Saturday, March 30, 2019

Thinking about the new designs

While the four selvedge tapestry goes on up in the studio, I'm thinking about the design for the two upcoming pieces I'm planning for the Hokett.

I painted a watercolor a while back which stayed on my mind to do some accompanying pieces. This may be when.

I scanned and printed it, so as to use the printouts as guides. The plan is two 3x5in golden rectangles, side by side, each doing a part of the painting. Each is a separate work, though. And I've changed the orientation if one of the sections.

So here, along with handy shed sticks, also known as craft sticks, is the setup. At this scale, I decided that embroidery floss is the way to go.  Yarn will be too coarse.

Also I have a much better range of floss colors, and want to try out a bit of gradation. The basic shapes are simple, and colors will matter.

Hot tip!

So here's the stand light clipped in place and working fine. Took no time to get used to it.

I like simple solutions.

And, two floors down, here's the Hokett loom warped and ready for action.

I'm planning on creating a couple of works side by side, like a woven diptych.  Seems like economy of effort to see them together, for design as well as size. And avoids the Second Weaving Syndrome.

I already studied and discarded the step by step lessons I'd been considering, but I will refer to the book where I need a technical assist.

This loom's portable, and I already have a request to bring it to the next knitting meeting, since it's a mystery to the members, and they are interested in seeing what my excitement is all about.

Friday, March 29, 2019

Hokett loom and warping yarn arrived together

Ordered from different sources, different dates, they arrived together just now.

The loom is signed so I've written to ask who. Also what wood was used. It's lovely.

Little tapestry to date

Here's where we are.

I can see where I will make changes in future. I need to be working with warp thread designed for the purpose, and I have some on the way. I will cover the yellow warp. The blue warp is supplemental, and I will remove it when the tapestry is complete.

But I am glad I departed from the literal photo, since in terms of the color and texture this design is working okay.

I also need to reorganize the studio to get better light on the work. In the morning the sun comes in the skylight and silhouettes the loom. The ceiling lights cast my own shadow as I work.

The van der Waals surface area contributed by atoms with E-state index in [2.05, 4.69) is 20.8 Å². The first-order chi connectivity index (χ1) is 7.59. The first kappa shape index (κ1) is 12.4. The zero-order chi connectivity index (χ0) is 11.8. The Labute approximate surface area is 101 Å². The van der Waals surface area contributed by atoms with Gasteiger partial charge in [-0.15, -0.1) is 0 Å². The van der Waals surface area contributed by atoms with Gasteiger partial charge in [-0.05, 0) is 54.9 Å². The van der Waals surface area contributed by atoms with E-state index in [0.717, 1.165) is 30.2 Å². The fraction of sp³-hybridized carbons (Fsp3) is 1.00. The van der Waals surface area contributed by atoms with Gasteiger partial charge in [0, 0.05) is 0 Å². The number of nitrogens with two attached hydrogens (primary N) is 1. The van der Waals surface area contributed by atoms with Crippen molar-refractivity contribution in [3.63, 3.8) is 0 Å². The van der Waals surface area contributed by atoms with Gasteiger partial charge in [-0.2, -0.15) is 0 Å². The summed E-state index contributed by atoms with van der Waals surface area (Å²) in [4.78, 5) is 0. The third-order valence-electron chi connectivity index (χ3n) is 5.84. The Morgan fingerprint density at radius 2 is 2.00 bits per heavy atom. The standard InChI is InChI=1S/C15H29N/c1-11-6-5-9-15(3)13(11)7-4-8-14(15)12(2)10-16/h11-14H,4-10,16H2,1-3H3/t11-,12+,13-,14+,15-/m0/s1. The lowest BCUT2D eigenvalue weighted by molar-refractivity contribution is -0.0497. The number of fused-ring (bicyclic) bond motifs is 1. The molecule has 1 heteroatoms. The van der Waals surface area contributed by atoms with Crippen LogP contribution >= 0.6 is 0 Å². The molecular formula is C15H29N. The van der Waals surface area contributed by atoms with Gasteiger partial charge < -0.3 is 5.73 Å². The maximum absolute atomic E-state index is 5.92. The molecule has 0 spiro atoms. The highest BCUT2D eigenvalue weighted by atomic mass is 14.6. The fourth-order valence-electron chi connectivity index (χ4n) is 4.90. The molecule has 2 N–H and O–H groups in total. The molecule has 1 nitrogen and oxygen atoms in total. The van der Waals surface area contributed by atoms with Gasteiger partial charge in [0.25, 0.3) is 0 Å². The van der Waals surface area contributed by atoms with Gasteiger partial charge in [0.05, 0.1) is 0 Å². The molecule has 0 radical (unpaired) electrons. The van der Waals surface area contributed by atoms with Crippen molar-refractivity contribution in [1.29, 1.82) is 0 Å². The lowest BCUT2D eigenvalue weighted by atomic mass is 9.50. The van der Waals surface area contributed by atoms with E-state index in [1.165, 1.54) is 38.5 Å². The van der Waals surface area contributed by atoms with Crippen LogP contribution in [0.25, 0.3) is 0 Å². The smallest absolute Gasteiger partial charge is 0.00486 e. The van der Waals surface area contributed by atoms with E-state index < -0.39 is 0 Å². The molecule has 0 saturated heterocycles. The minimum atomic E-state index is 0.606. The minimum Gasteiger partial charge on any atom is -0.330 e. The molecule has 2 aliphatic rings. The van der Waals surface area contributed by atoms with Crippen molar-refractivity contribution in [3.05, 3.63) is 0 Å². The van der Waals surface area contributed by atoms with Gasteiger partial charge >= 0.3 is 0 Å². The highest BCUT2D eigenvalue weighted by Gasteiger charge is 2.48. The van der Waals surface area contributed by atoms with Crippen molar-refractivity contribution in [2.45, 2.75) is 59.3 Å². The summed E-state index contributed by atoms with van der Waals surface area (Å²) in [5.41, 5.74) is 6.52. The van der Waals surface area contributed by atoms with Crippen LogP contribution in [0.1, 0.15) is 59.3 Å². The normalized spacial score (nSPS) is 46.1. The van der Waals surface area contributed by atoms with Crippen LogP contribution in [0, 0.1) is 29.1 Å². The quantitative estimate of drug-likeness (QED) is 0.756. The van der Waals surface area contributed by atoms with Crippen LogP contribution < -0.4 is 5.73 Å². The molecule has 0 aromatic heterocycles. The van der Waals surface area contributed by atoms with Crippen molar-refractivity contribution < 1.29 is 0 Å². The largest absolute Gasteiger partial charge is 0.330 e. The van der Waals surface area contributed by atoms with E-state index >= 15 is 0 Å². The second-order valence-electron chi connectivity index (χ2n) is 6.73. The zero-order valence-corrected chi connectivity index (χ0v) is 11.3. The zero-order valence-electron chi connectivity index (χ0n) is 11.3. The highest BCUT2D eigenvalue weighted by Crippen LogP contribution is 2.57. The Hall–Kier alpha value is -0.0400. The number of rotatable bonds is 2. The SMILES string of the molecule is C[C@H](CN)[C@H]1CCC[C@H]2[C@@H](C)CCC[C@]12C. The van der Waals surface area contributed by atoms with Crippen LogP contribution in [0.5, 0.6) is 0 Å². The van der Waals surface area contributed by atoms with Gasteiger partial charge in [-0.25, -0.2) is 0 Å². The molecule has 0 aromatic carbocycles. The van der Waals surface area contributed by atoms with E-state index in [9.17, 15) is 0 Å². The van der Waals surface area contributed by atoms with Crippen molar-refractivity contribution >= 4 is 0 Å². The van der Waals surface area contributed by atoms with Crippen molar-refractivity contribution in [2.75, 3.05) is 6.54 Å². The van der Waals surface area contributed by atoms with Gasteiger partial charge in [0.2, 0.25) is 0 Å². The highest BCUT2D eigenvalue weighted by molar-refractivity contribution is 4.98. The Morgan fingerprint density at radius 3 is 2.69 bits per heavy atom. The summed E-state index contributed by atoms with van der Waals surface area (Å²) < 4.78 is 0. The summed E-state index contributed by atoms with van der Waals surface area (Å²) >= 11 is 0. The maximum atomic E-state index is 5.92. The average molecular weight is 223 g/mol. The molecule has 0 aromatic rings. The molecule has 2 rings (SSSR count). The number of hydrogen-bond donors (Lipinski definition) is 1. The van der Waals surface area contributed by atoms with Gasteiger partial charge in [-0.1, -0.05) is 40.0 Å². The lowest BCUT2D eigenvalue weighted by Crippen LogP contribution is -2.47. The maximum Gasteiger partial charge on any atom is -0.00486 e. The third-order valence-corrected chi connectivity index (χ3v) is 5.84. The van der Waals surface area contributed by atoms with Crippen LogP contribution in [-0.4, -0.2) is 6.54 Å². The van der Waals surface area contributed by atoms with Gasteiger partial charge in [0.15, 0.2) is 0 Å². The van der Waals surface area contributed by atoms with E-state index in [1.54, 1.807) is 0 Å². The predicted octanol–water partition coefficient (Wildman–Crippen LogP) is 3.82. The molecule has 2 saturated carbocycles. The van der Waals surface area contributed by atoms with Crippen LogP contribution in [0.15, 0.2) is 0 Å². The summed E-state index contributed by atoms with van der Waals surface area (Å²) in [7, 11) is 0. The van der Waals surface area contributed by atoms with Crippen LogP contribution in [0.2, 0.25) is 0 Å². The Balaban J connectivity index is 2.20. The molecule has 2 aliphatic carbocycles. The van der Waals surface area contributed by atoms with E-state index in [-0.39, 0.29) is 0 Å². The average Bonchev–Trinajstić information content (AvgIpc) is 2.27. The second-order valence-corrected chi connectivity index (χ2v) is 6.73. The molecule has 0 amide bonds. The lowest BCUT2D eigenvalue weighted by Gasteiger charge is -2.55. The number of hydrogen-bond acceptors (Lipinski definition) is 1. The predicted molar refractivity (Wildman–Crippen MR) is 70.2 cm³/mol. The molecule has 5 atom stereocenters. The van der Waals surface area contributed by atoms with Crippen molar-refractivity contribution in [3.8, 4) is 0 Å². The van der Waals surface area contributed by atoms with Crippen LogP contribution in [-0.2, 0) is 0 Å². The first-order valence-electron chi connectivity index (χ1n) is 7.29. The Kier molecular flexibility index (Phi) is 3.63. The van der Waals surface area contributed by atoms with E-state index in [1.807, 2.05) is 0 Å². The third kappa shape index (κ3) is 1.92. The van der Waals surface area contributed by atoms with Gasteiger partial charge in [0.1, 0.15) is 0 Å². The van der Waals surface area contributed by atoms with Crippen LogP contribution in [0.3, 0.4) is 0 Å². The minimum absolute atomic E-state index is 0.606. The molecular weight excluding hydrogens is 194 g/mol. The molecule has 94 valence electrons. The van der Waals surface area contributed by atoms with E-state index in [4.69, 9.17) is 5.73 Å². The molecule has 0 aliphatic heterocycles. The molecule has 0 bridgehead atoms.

However, moving means shifting a tectonic mass of artworks, materials, frames, a lot of stuff. 

Or -- I just realized I have a stand light, that I clip to my music stand and can bend and aim. For tapestries this small, maybe that's the best solution. Economy of effort, the watchword. I'll try clipping it on the loom and let you know if it works.

I was a bit slow getting to this, but laziness and reluctance to do a lot of moving triggered the thought. So there's that.

Wednesday, March 27, 2019

Updates, and my glam loom collection

This is where the tapestry is, about a third done.

My own thoughts about the design have now started, so I discarded the image.

And I happened to discover that Noreen Crone-Findlay, as well as having a really entertaining YouTube weaving channel, and being a true DIYer, has written books. The only one in my library system is this,

and it's an eBook. No use for real study, but great for the gist. So I have ordered a used copy, because I just had to.

She has ideas for working on all sorts of small looms, and that reminded me of my potholder loom.

Searching for that, I unearthed a collection of equipment I've made or adapted, for weaving. Including a little cardboard Family Circle one;  I have no idea where I got it. I noticed a couple of experiments under way there, too.

Some fiber artists have looms like beautiful antique furniture, and they often are handed down.

Mine are donated saw blades, frames, and random cardboard pieces. The weaving sticks are there, too, in case you were wondering what weaving sticks look like. These really are lovely, artisan-made, friendly to hold. Aside from them, my weaving life is mainly DIY.

Tuesday, March 26, 2019

Hot news

All four of my artworks were accepted into the juried Preserve show!

So, if you're local, there's an opening reception at the Plainsboro Recreation department building on Sunday March 31, 3-5 pm. Please come!

The rec building is open many hours a week, so for the month the exhibit is up, you can just walk in.

Now I have to do a little victory dance.

Monday, March 25, 2019

Under way. More or less.

So here's the hopeful start of a small tapestry.  The image taped up behind the warps is a pic I took of Brainerd Lake in Cranbury, selected after a lengthy search among my collection of pics and works on paper. I had to find something that would translate into fiber and be worth trying.

The main interests, aside from the general composition, which is okay, are the sparkles on the water surface. It's possible that beads may get involved in this piece.

The pic is a reference rather than a pattern, so we'll see. At worst it will be a great learning experience (!)

I'm using yarn I've spun, which is harder than using commercial yarn, technically, since my spinning is a bit, um, artisanal.
Pinning all my hopes on steaming after it's finished, to disguise a lot of slips.

Meanwhile I finally broke down and ordered one of the last of the Hokett looms. Mr H has retired from making these, so there are very few still available. People don't sell them off much. They're hand held, and will be portable. Mine is about the size of a regular sheet of paper, plenty big enough for this weaver.

And, since I'm still making elementary mistakes, I've hauled out my ancient Nancy Harvey guidebook to tapestry, which I now understand much better than years ago when I first encountered it.

When the new loom arrives, and the warping thread I finally got around to buying, I'm going to weave some lessons from her book and improve my chances. Might use commercial yarn for the purpose, even.

Sunday, March 24, 2019

The Reveal

So I removed the jig, after an interval for lunch and recuperation from warping.

And to my joy, the warps did not all leap about and knot up and generally get in an uproar. And the tensioning worked a treat.

There's irregularity in the warps, partly because of the wonky jig, partly the inexperience of the warping lady.